25 Cents Worth: A proper goodbye

A habitual early riser, a Chinese-Waray matriarch, a forever octogenarian, she is none other than my tai ma, or my paternal grandmother’s (ama’s) mother. Normally, in the Chinese family structure, a tai ma is a name reserved for one’s paternal grandfather’s (angkong’s) mother. However, I did not get to meet my angkong’s mother, so the name tai ma stuck to my ama’s mother instead.

Originally from Catarman, Northern Samar, tai ma was an extraordinary woman. She survived two cataclysmic world wars, sent her only child (my ama) to Chiang Kai Shek College, a well-known Chinese school here in Manila, and went on with her life after her husband’s (my tai kong’s) death in the 1970s.

Since I belong to a relatively small family, I was the only great-grandchild who was able to spend a decent amount of time bonding and conversing with my great-grandmother. My younger brother had blurry recollections of her, while two of my three younger cousins were not even born yet when she passed away in 2001.

I remember that she came to live with us in Binondo, the world’s oldest Chinatown, during my toddler years. Despite not being able to take care of herself anymore in Samar, she worked harder than everyone else at home, including the housemaid. She was always the earliest riser who fixed her beddings and cleaned the room before everybody else woke up. She had a penchant for simplicity, having no desire to join the hustle and bustle of Binondo life, and would rather munch on fried anchovies (dilis) during mealtimes. Moreover, she was there as I performed my daily tumbling exercises, before being tucked into sleep by my grandmother for my afternoon nap.

While women born in the 1910s did not receive much education, multilingualism was already introduced to me before I even started attending kindergarten. On top of the regular Filipino and English, Fookien, Mandarin and Waray were also spoken at home. Unfortunately, I did not grasp Waray at all, so that has become the secret language of the adults at home when I started to understand Fookien and Mandarin in school.

In the few years that I had known her, conversations have always been free flowing within the family, because there were no cell phones, no tablets, no gadgets whatsoever in the late 90s. Thus, even in her frail state, she would carry me in her lap week after week, and we would spend some time talking to each other, before my dad and I left for Sunday school. Foolishly, as I grew up, my desire to communicate with her lessened. The things going on in my young mind at that time are most probably the things that young people today think of too, that old people are too importunate, and they cannot relate to us due to the so-called generation gap.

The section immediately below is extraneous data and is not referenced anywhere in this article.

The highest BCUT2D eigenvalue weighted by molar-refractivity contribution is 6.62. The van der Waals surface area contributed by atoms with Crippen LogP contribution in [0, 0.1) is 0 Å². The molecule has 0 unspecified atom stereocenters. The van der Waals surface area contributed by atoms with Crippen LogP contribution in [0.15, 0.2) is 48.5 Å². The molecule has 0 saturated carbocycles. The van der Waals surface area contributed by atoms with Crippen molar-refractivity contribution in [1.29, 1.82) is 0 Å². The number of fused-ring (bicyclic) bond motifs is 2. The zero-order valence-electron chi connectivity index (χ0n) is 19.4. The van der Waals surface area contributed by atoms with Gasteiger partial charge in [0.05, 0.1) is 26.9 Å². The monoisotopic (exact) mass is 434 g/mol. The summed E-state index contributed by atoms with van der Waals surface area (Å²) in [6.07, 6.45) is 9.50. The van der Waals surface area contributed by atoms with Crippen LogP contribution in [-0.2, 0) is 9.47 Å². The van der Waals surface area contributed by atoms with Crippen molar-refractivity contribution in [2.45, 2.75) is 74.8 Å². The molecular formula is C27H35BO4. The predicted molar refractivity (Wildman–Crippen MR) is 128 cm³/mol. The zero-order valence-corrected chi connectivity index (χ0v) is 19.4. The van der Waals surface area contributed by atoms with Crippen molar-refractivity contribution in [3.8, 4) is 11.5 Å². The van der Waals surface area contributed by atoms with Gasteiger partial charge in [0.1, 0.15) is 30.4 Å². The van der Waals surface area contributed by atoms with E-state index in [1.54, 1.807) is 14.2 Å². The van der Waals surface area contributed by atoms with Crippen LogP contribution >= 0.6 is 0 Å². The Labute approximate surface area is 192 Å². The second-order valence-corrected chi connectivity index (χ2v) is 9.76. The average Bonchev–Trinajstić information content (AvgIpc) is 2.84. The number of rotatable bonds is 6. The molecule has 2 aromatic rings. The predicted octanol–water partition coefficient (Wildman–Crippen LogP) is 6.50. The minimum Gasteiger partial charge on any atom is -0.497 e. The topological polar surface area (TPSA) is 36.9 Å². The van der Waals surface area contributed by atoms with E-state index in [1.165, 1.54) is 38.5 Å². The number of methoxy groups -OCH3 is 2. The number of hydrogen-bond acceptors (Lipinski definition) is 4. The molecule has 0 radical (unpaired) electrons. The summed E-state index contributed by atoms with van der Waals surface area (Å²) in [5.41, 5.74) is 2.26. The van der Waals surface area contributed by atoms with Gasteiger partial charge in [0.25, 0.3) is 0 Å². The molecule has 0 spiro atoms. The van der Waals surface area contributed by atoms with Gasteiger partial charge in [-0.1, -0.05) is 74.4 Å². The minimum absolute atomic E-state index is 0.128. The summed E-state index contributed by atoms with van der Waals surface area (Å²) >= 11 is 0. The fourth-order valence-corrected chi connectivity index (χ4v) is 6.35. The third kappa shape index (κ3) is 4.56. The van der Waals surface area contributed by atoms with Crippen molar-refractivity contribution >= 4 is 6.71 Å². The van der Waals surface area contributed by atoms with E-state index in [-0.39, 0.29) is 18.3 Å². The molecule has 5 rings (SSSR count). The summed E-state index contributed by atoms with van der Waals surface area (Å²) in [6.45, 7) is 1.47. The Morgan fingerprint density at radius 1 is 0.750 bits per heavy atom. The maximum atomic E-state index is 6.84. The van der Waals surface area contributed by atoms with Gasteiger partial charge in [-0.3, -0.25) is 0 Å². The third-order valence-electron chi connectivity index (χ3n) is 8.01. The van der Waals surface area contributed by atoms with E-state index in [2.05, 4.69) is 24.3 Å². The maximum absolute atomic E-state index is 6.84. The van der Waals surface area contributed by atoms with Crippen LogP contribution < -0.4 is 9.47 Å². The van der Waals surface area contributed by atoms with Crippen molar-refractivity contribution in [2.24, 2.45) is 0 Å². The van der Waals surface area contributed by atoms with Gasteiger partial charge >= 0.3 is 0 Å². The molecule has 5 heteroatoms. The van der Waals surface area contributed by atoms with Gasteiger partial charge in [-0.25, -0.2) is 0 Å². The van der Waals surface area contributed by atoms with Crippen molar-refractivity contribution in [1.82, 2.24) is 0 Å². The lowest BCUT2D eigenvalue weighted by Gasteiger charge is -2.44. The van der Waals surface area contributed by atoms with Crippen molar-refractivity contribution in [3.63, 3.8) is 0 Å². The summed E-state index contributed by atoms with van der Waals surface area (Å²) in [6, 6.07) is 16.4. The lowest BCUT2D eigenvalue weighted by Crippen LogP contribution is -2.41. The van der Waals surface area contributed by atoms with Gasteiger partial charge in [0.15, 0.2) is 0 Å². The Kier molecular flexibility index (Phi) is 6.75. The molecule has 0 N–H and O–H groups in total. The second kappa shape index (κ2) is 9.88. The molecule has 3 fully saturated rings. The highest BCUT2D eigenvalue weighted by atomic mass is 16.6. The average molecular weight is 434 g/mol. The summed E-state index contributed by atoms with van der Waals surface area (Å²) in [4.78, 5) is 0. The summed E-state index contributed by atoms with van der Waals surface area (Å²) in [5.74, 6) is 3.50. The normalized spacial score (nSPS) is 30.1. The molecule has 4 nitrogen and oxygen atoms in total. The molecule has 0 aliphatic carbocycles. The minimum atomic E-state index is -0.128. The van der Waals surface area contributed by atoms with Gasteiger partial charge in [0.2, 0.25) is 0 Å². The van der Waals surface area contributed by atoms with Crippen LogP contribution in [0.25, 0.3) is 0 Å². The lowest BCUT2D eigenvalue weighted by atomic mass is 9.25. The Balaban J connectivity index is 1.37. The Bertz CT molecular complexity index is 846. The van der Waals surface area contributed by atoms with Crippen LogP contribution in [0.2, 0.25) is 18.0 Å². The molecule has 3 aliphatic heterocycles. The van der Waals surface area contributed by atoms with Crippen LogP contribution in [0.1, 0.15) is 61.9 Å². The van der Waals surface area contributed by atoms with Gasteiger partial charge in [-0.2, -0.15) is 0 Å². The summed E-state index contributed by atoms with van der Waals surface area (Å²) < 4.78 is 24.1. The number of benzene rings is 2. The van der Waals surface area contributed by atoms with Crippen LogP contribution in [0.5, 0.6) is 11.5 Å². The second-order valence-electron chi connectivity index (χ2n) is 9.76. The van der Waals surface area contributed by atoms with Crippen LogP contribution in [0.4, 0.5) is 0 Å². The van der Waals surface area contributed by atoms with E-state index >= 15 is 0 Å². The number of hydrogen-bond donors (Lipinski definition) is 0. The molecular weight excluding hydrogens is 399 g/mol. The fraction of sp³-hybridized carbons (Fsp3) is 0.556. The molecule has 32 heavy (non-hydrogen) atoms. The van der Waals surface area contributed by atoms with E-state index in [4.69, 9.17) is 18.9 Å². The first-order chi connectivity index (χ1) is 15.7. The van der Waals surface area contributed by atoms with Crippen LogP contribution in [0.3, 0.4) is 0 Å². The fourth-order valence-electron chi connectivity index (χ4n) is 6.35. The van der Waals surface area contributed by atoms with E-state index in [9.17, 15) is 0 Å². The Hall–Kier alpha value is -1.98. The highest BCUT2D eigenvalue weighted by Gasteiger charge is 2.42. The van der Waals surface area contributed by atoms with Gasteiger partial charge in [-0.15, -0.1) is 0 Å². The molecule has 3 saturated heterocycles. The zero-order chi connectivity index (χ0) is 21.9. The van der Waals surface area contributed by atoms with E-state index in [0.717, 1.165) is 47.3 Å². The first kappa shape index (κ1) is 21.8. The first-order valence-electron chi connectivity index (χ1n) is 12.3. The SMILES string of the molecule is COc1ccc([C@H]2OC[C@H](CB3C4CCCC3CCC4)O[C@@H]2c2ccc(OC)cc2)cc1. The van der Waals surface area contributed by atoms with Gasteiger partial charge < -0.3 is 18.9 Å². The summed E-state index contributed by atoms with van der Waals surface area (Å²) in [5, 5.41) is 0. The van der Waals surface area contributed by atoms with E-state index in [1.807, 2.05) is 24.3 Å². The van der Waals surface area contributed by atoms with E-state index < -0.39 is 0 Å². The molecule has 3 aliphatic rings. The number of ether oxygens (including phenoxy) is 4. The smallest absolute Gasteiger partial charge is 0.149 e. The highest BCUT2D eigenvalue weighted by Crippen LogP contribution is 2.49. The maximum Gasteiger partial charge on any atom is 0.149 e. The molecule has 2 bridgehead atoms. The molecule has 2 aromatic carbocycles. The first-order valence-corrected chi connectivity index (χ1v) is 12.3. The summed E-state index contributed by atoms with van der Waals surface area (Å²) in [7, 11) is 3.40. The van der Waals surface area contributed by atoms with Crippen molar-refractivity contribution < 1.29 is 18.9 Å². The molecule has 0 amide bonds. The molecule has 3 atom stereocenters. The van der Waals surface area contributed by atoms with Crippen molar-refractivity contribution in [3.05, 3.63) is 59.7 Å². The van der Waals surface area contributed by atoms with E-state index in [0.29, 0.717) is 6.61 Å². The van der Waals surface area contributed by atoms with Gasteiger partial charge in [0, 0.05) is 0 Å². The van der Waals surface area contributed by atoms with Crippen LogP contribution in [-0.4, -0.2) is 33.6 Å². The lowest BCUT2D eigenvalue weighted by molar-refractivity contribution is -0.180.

How wrong I was. Tai ma  was gone a few months after I entered elementary, exactly five days before my seventh birthday in August, and I was not even present to say goodbye to her. While the rest of my family members were busy preparing for her wake and funeral, my brother and I stayed at home, as we were deemed too young to attend to such events. The next time I saw her, she was already placed behind a cold gray niche at Manila Memorial Park.

All this time, I never grieved for her. Looking back, I think she left at the right time, for she had already suffered much on earth. Her unfortunate stumble to the floor at home impaired her lower limbs and caused her to be rushed to the hospital. From then on, things went on a downward spiral. To me, her loss did not feel like a heart wrenching ordeal, but a huge pool of regret. I would have wanted to say sorry for all the times that I ignored her instead of talking to her, knowing that she wanted to return to Samar before she died, but was unable to. As I go through the motions of life, I sometimes look up at the cloud strewn sky, imagining that she can hear my messages to her.

Her influence in my life caused me to engage spending time with the elderly for my TREDTWO Community Service Program. The elderly are sources of wisdom, and like my tai ma, they must always be given importance. Even on family gatherings, my aunts and uncles share sudden dreams that feature tai ma, including a time when she supposedly ate fettuccine carbonara with us. It was bizarre, as she had no idea what fettuccine carbonara was, much more tasted it. Nevertheless, these dreams serve as a reminder that while she may be gone, she will never be forgotten, and will forever be missed.

Stephanie Tan

By Stephanie Tan

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